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ScienceAtNASA (YouTube Channel)
NASA Science (Official Website)


Mars : planet fourth from the sun and conspicuous for its red color — Merriam-Webster   See also   OneLook


Mars is the fourth planet from the Sun in the Solar System. Named after the Roman god of war, Mars, it is often described as the “Red Planet” as the iron oxide prevalent on its surface gives it a reddish appearance. Mars is a terrestrial planet with a thin atmosphere, having surface features reminiscent both of the impact craters of the Moon and the volcanoes, valleys, deserts, and polar ice caps of Earth. The rotational period and seasonal cycles of Mars are likewise similar to those of Earth, as is the tilt that produces the seasons. Mars is the site of Olympus Mons, the highest known mountain within the Solar System, and of Valles Marineris, the largest canyon. — Wikipedia

Mars (Encyclopædia Britannica)
Mars (COSMOS: The SAO Encyclopedia of Astronomy)

Modern Views of Mars (Introduction to Astronomy, Wolfgang H. Berger, UC San Diego)



Talks about Mars (TED: Ideas Worth Spreading)
Articles about Mars (Big Think)




Solar System Exploration: Mars (NASA Science)

Mars (NASA Jet Propulsion Laboratory, YouTube Playlist)
The Mars Report (NASA Jet Propulsion Laboratory, YouTube Playlist)
Mars in a Minute (NASA Jet Propulsion Laboratory, YouTube Playlist)

Mars, the Red Planet (Planetary Society)
Mars (National Air and Space Museum)

Mars (Eric Weisstein’s World of Astronomy, Wolfram Research)
Mars (Wolfram Alpha)
Mars Missions (Wolfram Alpha)



Mars Campaigns (Kickstarter)
Mars Campaigns (Indiegogo)


Mars Gifts (Zazzle)




Early records of Mars’ observation date back to the ancient Egyptian astronomers in the 2nd millennium BCE. Chinese records about the motions of Mars appeared before the founding of the Zhou Dynasty (1045 BCE). Observations of the position of Mars were made by Babylonian astronomers who developed arithmetic techniques to predict the future position of the planet. The ancient Greek philosophers and Hellenistic astronomers developed a geocentric model of the planet’s motions. Measurements of Mars’ angular diameter can be found in ancient Greek and Indian texts. In the 16th century, Nicolaus Copernicus proposed a heliocentric model for the Solar System in which the planets follow circular orbits about the Sun. This was revised by Johannes Kepler, yielding an elliptic orbit for Mars that more accurately fitted the observational data. The first telescopic observation of Mars was by Galileo Galilei in 1610. — Wikipedia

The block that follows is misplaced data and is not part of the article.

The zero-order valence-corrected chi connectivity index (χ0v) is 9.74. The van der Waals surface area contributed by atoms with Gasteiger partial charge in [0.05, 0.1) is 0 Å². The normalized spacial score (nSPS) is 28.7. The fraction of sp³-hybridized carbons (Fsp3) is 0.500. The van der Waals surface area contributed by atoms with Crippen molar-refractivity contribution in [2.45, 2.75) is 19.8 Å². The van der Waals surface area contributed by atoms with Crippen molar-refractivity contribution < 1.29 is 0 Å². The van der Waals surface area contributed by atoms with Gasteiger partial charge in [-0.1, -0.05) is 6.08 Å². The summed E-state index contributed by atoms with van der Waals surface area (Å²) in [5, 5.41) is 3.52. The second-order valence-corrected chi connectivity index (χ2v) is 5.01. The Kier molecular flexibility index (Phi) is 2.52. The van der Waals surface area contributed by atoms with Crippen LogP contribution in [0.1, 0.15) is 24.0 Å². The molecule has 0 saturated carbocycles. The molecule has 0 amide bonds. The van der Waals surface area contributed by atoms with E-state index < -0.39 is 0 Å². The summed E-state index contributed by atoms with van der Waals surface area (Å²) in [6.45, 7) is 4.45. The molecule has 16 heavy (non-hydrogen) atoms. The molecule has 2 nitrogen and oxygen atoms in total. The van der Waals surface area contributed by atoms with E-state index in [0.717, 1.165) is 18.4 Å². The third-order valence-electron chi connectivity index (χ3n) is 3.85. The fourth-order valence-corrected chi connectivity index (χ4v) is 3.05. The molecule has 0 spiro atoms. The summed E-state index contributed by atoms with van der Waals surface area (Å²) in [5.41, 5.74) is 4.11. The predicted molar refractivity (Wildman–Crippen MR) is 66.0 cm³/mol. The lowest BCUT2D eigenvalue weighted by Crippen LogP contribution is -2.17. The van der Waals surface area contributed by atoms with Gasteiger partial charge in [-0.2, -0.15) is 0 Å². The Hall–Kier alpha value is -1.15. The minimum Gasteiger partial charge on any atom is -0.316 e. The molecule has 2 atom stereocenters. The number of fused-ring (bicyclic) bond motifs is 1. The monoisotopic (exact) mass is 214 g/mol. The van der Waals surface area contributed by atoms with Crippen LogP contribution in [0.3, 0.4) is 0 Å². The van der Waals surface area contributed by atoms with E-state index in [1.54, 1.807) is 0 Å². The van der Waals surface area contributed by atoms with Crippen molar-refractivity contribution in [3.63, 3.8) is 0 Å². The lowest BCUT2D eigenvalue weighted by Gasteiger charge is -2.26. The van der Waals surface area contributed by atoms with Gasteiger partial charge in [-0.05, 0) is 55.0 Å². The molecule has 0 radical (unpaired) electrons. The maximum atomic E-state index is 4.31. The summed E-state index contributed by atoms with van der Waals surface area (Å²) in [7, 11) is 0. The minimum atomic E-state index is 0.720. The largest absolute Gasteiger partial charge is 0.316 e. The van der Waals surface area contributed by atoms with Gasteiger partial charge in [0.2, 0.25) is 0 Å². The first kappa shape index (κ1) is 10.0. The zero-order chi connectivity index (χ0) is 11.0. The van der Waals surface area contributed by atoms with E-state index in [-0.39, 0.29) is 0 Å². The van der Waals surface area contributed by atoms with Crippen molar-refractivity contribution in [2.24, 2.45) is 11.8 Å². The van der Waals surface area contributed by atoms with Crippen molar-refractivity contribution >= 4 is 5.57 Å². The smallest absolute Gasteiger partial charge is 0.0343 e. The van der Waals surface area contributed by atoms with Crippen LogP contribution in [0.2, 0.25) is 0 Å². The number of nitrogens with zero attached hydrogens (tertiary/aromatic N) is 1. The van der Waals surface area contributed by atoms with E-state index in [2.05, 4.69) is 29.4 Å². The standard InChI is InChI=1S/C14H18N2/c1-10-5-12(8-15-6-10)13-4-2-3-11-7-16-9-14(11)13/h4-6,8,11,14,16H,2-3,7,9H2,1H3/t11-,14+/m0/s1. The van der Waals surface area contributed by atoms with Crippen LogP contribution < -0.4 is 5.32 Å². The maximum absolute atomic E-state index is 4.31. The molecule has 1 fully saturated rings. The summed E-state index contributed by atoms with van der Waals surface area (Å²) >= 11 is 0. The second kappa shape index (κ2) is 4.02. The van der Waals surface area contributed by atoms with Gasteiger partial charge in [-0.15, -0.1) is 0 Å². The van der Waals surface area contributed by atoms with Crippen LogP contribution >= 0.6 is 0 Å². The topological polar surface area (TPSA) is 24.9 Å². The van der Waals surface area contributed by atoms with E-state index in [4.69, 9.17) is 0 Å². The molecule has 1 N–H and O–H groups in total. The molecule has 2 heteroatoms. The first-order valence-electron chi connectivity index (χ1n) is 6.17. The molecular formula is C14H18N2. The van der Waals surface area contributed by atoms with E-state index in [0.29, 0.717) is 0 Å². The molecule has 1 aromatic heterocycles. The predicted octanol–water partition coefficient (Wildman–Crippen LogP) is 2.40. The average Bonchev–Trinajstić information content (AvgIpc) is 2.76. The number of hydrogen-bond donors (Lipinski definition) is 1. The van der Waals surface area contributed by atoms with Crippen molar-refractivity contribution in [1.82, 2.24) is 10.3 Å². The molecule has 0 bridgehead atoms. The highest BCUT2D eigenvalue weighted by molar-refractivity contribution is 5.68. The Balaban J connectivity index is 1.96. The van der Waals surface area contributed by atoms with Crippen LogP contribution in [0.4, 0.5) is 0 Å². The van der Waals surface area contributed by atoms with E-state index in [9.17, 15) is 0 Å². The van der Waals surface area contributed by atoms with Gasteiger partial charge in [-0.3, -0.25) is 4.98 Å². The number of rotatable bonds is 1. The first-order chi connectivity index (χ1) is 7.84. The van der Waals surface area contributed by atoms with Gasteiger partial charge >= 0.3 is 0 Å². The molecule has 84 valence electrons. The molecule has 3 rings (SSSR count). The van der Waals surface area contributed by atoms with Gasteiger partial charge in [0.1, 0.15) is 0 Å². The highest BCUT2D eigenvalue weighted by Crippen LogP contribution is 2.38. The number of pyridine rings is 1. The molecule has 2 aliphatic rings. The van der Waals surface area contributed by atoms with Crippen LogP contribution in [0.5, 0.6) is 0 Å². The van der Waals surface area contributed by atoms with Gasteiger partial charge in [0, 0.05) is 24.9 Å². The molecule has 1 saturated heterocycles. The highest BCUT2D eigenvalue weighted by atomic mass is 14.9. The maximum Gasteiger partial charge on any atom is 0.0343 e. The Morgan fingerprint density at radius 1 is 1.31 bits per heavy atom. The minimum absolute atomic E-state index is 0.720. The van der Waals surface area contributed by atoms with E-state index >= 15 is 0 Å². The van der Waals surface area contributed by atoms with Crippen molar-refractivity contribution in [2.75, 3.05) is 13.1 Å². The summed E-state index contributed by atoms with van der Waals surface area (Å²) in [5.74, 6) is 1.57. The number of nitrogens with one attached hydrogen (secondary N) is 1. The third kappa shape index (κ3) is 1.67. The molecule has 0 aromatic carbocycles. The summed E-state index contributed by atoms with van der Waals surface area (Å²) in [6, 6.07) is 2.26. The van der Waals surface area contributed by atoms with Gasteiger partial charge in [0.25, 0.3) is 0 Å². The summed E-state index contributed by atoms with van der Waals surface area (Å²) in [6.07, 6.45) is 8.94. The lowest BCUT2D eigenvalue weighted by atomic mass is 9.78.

A Chronology of Mars Exploration (NASA History Division)
Mars Exploration Past Missions (NASA)
Exploration of Mars (Wikipedia)


DDC: 523.43 Mars (Library Thing)
Subject: Mars (Library Thing)

Subject: Mars (Open Library)

LCC: QB 641 Mars (UPenn Online Books)

LCC: QB 641 Mars (Library of Congress)
Subject: Mars (Library of Congress)

Subject: Mars (WorldCat)




All About Mars (Space Place, NASA)
Mars (Cosmos4Kids)

MERLOT: Multimedia Educational Resource for Learning and Online Teaching
OER Commons: Open Educational Resources



The Mars Society
Mars (Planetary Society)
Mars (Lunar & Planetary Institute)
Mars Section (British Astronomical Association)


Mars (JSTOR)
TERM (EurekaAlert, AAAS)
Mars (Astronomy Magazine)
Mars (Science Daily)
Mars (



Mars (



Here are links to pages about closely related subjects.

Knowledge Realm


Law (Constant) Relativity
Force Gravity, Electromagnetism (Light, Color)
Matter (Microscope) Molecule, Atom (Periodic Table), Particle

Universe (Astronomical Instrument)
Galaxy Milky Way, Andromeda
Planetary System Star, Brown Dwarf, Planet, Moon

Our Neighborhood
Solar System Sun
Terrestrial Planet Mercury, Venus, Earth (Moon), Mars
Asteroid Belt Ceres, Vesta
Jovian Planet Jupiter, Saturn, Uranus, Neptune
Trans-Neptunian Object
Kuiper Belt Pluto, Haumea, Makemake
Scattered Disc Eris, Sedna, Planet X
Oort Cloud Etc. Scholz’s Star
Small Body Comet, Centaur, Asteroid

See also   Space Transportation


1.   The resources on this page are are organized by a classification scheme developed exclusively for Cosma.

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